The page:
It’s Thanksgiving and I want to talk about sex.

Yes, it is Thanksgiving, and yes, I want to talk about sex. I love sex! I am thankful for sex. And hormones, libido, and all of the crazy and not so crazy physical stuff that makes us beautifully and vulnerably human.

I was raised Roman Catholic; I grew up in a household that did not discuss sex. It wasn’t that sex was considered shameful in my home, it just didn’t exist. Perhaps it had to do with the fact that my mother never remarried after my father died. I didn’t grow up in a household that had two parents; a couple who could model what love and affection (verbal or physical) looked like. I had to figure all of that out on my own.

The only sex talk I can recall having with my mom was at age 16. It happened at 7 in the morning, while I was driving our Dodge Caravan to school. My mom sat shotgun, and out of nowhere, she blurted out, “So, are you having sex?” and that was it. I remember gripping that wheel until my knuckles turned white and shouting, “Jesus! NO!” (I was such a liar!!) There were also the times I would bring boyfriends home and my mom would awkwardly tell them to “wrap it”. Jesus, was that embarrassing.

When my husband and I were exploring polyamory and began online dating, I came to realize that, at age 42, I have a kickin’ libido. The unfortunate part was, I felt weird and insecure about this discovery. I felt ashamed, confused, and honestly, ‘slutty‘ (slut shaming is the act of criticizing a woman for her real or presumed sexual activity, or for behaving in ways that someone thinks are associated with her real or presumed sexual activity).

As I began my exploration of men and relationships outside of my marriage, I found that I was uncomfortable with my sexual self. It did not help that my husband was also shaming of my sexuality as we opened. Sometimes the hurtful statements were direct, sometimes indirect. He struggled from the beginning with the physical aspects of having an open marriage (I believe he felt a possessive ownership of me), whereas I struggled with the emotional aspects of his relationships. Sex felt like no big deal to me. As long as I was safe and protected and the sex was open and consensual, I felt fine about it. But there was always this nagging voice inside my head whispering that I was disgusting and should feel ashamed. And, in many ways, I did feel ashamed. Was it my own shit? Or maybe the religious shit? Or my husband’s shit? I can’t say for sure – likely a combination of all of these things. And society, our culture – of course these things were to blame as well.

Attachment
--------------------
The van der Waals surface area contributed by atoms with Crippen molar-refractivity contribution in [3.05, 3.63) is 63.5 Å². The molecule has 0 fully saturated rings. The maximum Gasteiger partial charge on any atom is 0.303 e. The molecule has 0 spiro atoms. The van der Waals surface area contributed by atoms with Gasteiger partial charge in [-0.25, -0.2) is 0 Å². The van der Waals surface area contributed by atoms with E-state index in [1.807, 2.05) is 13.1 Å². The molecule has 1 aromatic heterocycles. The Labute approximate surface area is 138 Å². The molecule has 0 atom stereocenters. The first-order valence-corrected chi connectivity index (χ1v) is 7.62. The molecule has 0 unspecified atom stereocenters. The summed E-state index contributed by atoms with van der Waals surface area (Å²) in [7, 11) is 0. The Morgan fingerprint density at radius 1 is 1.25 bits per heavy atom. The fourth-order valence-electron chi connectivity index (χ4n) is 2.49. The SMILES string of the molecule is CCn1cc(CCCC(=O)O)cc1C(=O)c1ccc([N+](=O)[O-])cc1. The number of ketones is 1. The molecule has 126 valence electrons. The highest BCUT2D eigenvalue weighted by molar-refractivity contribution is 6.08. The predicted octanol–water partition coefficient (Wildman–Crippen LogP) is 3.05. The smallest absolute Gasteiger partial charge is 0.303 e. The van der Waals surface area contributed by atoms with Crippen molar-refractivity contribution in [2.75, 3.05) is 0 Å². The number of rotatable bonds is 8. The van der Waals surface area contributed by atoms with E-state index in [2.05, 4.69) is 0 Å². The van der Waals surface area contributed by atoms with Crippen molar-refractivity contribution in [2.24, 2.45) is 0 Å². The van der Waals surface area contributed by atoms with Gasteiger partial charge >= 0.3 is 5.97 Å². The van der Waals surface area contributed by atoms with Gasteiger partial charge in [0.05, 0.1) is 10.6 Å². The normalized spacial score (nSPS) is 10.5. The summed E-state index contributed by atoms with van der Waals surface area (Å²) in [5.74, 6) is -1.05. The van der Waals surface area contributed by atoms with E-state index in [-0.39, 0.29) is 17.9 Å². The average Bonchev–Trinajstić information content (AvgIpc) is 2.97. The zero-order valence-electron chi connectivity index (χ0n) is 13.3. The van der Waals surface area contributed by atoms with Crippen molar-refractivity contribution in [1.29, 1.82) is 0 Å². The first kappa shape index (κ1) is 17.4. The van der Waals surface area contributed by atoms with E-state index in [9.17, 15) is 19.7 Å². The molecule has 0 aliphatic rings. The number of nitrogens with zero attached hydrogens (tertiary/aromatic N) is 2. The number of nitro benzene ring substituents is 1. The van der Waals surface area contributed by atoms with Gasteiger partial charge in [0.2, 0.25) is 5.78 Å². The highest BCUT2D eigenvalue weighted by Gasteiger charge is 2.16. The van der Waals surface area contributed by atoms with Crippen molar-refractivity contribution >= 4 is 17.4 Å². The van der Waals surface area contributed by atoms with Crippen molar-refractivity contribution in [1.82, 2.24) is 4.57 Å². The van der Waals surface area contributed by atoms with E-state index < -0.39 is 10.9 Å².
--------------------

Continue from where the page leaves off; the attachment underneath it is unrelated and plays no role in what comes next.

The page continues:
Women are not allowed to be sexual creatures who (gasp!) enjoy sex.

Women and young girls are sent so many mixed signals in our sexually repressed society. Be sexy! But not too sexy (slut). Be hot! But don’t look too hot (bitch). Be flirtatious! But don’t be too flirtatious (husband/boyfriend stealer).

Be skinny, be flawless, be amazing-looking, make sure your ass and abs are toned, have perfect-sized breasts, the right hair, makeup, body, shoe size. Don’t get me started on fashion…And don’t forget that all of this needs to be accomplished and executed well into your 70’s. But let’s remember that we cannot get old! No grey hair! Wrinkles?

No fucking way.

There is enough confusing shit out in the world as it is; add to it the bullshit messages the media sends little girls (my daughter), teenagers, women, and middle-aged women (me), it’s no wonder we feel confused about who we are as human beings and especially as sexual beings.

I think the most hurtful one of these messages (and God knows that there are many) is the one that says: in order to be loved or even liked, we need to look and act the part (see ridiculous list above). No one talks about self-love. Which is so completely fucked up! Love of one’s self should come first and above all else. Without it, you are susceptible to using others to define your self-worth – a truly scary place to be (see my posts on codependency). And even if you believe that you need to do all of those things up there to be worthy, and you pull all of that shit off, there is still this underlying message that you are not allowed to be a sexual being.

Sex is taboo in this uptight American culture and that is utter bullshit. Why sensor one of the most fun and amazing things we can do? Research shows us that not only is sex paramount in connection with our partners (and with ourselves), it is good for us! It is healthy and good for your heart and your mind.

There is no shame in loving sex if you are a woman. I challenge you to talk about sex, think about sex, and, if you’re a writer, write about sex. This self shaming – culture shaming – bullshit needs to stop and it needs to stop now.

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